Along with the District of Columbia, 35 states offer either a full or partial state income tax deduction for contributions to a 529 plan, an investment-type savings plan specifically made for college savings.
See related blog: Kickstart Your College Fund with a 529 Plan
While plans are sponsored by individual states, they are funded through financial institutions designated by each state. Until now, 529 distributions were tax-free only for college expenses. The enactment of the Tax Cuts and Jobs Act in December expands the tax-free withdrawals for K-12 private school and home schooling costs.
Tax Reform Outcome
Until the final outcome of the new tax legislation, educators and students alike were scrambling to keep up with the potential elimination of student loan deductions, the Coverdell Education Savings Account (ESA), the Lifetime Learning Credit, and a new taxation of tuition waiver, which is primarily used by graduate students and employees of higher-education institutions. There was very positive news in the final bill. Not only were all these programs spared, but 529 plans can now be used to fund K-12 education, including those who are home-schooled.
Beginning this year, annual withdrawals of up to $10,000 per student can be taken from a 529 college savings plan account for tuition expenses in connection with enrollment at an elementary or secondary public, private or religious school (excluding home schooling). Such withdrawals are now tax-free at the federal level.
Approximately 20 states and the District of Columbia automatically update their state legislation to align with federal 529 plans. Now, the remaining states will need to take legislative action to include K-12 expenses as a qualified education expense and, if applicable, extend other state benefits to K-12 expenses.
Effect on Coverdell ESAs
The expansion of 529 plans will likely affect Coverdell ESAs, which let families save up to $2,000 per year tax-free for K-12 and college expenses. Prior to tax reform, they were the only vehicle for tax-advantaged K-12 savings. The higher lifetime contribution limits of 529 plans – generally $350,000 and up – compared with the relatively modest annual limit for Coverdell accounts may decrease the popularity of these accounts. However, the Coverdell ESA has one advantage—investment flexibility. With 529 plans, account owners can invest only in the investment portfolios offered by the plan and exchange existing plan investments for new plan investments twice per year. Coverdell owners have more flexibility in the investments they hold in their account, and they can generally changes investments as often as they wish.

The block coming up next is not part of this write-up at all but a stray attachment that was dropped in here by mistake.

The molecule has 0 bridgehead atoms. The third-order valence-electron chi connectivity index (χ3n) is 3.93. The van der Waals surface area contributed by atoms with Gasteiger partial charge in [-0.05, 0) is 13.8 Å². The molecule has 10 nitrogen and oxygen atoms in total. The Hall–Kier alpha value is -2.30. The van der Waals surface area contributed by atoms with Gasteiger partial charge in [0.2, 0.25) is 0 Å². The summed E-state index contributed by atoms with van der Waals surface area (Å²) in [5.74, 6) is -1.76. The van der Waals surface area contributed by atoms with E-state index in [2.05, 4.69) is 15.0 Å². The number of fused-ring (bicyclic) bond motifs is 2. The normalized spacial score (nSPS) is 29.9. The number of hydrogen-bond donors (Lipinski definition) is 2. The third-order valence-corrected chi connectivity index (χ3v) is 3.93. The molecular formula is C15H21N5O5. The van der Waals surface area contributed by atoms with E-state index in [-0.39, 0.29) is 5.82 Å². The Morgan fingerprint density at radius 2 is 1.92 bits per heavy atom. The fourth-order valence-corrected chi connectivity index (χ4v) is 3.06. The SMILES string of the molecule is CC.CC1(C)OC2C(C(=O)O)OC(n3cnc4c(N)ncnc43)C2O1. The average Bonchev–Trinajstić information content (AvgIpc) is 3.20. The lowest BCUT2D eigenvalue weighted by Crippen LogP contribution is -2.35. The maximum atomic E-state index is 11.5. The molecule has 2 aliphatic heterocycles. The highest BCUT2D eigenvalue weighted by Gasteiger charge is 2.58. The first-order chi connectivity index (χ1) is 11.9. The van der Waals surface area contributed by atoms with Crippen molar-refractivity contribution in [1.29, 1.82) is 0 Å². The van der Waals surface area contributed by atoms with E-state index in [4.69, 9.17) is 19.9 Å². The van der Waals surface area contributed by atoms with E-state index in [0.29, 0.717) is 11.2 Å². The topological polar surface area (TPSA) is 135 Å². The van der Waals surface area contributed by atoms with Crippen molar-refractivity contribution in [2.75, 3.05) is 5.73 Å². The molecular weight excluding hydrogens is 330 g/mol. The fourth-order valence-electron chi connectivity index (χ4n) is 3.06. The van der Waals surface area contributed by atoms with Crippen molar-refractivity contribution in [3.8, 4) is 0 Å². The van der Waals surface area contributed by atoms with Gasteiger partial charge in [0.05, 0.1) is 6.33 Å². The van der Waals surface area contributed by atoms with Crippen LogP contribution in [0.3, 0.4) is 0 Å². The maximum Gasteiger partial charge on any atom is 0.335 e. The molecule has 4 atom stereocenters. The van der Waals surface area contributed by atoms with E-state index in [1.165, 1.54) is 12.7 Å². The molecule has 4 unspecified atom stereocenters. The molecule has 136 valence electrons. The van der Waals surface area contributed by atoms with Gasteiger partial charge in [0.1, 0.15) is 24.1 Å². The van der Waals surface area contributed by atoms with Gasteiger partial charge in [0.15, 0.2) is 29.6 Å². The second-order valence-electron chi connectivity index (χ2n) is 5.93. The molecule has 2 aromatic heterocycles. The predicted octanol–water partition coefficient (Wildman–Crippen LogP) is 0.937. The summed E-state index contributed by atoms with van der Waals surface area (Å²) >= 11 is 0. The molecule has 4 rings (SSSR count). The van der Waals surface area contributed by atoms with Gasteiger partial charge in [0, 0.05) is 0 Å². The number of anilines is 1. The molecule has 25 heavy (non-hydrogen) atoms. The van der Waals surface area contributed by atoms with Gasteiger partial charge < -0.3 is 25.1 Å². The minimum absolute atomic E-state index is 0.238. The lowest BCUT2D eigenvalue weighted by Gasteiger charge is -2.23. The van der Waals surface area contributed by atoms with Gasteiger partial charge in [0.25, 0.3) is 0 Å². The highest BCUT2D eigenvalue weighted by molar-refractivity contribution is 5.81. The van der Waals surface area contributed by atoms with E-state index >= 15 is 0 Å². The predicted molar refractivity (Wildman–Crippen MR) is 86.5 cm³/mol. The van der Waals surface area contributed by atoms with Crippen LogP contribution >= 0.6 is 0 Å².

What to Do
Owners of 529 accounts interested in making K-12 contributions or withdrawals should understand their state’s rules regarding how K-12 funds will be treated for tax purposes. Further, account owners should check with the 529 plan administrator to determine whether a K-12 withdrawal request should be made payable to the account owner, the beneficiary or the K-12 institutions. Expect 529 plans to further refine their rules to accommodate the K-12 expansion and communicate these rules to existing account owners.
A list of 529 plans offered by state, and a comparison tool are available at collegesavings.org.
Questions? Contact Lou Trivisonno at 440-449-6800 or email Lou.